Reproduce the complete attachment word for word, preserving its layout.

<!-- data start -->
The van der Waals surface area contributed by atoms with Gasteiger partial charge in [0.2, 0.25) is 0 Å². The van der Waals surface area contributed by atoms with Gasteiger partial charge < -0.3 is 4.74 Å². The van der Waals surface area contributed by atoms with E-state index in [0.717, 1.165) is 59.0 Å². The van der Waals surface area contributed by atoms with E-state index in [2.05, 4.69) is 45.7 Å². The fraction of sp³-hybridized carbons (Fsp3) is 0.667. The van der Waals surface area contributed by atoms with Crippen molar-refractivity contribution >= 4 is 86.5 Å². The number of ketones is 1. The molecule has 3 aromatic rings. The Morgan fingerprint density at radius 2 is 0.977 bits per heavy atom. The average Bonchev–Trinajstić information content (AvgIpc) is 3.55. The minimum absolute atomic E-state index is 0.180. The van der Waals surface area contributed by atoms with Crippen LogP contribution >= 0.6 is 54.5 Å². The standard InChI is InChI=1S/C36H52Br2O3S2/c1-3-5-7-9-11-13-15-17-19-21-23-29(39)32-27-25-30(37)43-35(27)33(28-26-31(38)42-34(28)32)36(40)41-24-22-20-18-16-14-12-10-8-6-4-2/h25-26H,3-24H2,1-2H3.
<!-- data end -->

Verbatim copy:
The van der Waals surface area contributed by atoms with Gasteiger partial charge in [0.2, 0.25) is 0 Å². The van der Waals surface area contributed by atoms with Gasteiger partial charge < -0.3 is 4.74 Å². The van der Waals surface area contributed by atoms with E-state index in [0.717, 1.165) is 59.0 Å². The van der Waals surface area contributed by atoms with E-state index in [2.05, 4.69) is 45.7 Å². The fraction of sp³-hybridized carbons (Fsp3) is 0.667. The van der Waals surface area contributed by atoms with Crippen molar-refractivity contribution >= 4 is 86.5 Å². The number of ketones is 1. The molecule has 3 aromatic rings. The Morgan fingerprint density at radius 2 is 0.977 bits per heavy atom. The average Bonchev–Trinajstić information content (AvgIpc) is 3.55. The minimum absolute atomic E-state index is 0.180. The van der Waals surface area contributed by atoms with Crippen LogP contribution >= 0.6 is 54.5 Å². The standard InChI is InChI=1S/C36H52Br2O3S2/c1-3-5-7-9-11-13-15-17-19-21-23-29(39)32-27-25-30(37)43-35(27)33(28-26-31(38)42-34(28)32)36(40)41-24-22-20-18-16-14-12-10-8-6-4-2/h25-26H,3-24H2,1-2H3.